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Virginia Cooperative Extension - Knowledge for the CommonWealth

Handling dairy manure is not what it used to be

Dairy Pipeline: May 2005

Charles C. Stallings
Extension Dairy Scientist,
Nutrition and Forage Quality
(540) 231-3066 email:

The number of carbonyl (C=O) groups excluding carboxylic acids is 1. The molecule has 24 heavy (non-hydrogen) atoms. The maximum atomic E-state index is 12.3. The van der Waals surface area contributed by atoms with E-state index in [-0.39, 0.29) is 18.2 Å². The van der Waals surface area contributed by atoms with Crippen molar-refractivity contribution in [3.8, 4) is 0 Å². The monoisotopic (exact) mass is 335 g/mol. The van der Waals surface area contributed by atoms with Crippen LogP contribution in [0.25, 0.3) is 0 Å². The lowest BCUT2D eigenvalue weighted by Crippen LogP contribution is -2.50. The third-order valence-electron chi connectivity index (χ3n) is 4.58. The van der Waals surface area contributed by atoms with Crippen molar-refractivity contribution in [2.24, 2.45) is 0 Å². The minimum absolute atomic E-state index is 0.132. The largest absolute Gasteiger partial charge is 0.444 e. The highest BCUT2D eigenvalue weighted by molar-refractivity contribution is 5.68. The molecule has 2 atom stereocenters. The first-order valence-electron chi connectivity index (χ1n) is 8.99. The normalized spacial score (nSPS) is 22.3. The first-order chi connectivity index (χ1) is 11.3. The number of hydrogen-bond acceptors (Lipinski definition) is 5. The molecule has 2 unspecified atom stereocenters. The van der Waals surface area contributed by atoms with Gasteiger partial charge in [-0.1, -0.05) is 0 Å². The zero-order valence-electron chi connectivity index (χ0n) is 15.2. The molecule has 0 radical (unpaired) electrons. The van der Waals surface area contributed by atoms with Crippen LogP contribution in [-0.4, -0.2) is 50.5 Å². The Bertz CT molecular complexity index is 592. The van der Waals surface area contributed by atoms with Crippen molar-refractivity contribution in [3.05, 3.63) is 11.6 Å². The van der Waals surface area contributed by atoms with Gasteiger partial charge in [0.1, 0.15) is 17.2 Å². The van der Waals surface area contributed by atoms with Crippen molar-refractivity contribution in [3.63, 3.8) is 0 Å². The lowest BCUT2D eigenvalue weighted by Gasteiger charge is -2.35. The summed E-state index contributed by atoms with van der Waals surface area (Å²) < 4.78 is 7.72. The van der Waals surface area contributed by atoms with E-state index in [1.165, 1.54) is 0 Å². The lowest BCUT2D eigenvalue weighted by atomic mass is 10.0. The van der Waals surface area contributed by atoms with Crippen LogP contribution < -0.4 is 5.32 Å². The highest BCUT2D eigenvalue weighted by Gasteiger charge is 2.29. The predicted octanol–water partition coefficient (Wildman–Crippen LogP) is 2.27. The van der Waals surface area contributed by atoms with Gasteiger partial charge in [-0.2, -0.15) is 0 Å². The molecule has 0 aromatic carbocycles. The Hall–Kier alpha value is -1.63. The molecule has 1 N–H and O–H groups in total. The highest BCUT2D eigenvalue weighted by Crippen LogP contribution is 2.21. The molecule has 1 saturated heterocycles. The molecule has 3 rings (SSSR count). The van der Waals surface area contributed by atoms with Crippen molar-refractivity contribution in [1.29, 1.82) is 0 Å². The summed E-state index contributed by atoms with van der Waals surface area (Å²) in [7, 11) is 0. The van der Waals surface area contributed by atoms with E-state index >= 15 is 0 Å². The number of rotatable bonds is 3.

The new dairy facility at Virginia Tech has a unique waste handling system that is in the process of being evaluated by Dr. Katharine Knowlton and her students. It uses solids separation to reduce the amount of nutrients being pumped to surrounding pastures and cropland. The solids are composted (under aerobic conditions) which reduces the odor potential and makes it easier to transport to off site areas. Also the liquid is aerated in a series of three tanks also reducing offensiveness. The material is then either recycled as flush water for the free stall barn or irrigated. One of the big questions that Dr. Knowlton is pursuing is how much nitrogen and phosphorus goes with the solids in the compost as compared to staying with the liquid. This can impact our nutrient management plan. A recent meeting on Dairy Manure Management (NRAES publication -176) contained a presentation by Cornell researchers (Scott F. Inglis, Curt A. Gooch, and Karl J. Czymmek). The researchers monitored four farms that had solids separation equipment in place. They found that there were differences in nutrient removal from farm to farm and even from day to day depending on the conditions. An interesting observation was that no more than 25% of the nitrogen or phosphorus was partitioned into the solids portion. As we get further into our own evaluation of the Virginia Tech system we will be able to compare our results to theirs with implications for the Virginia dairy industry as we look for ways to better distribute manure nutrients to prevent environmental problems.

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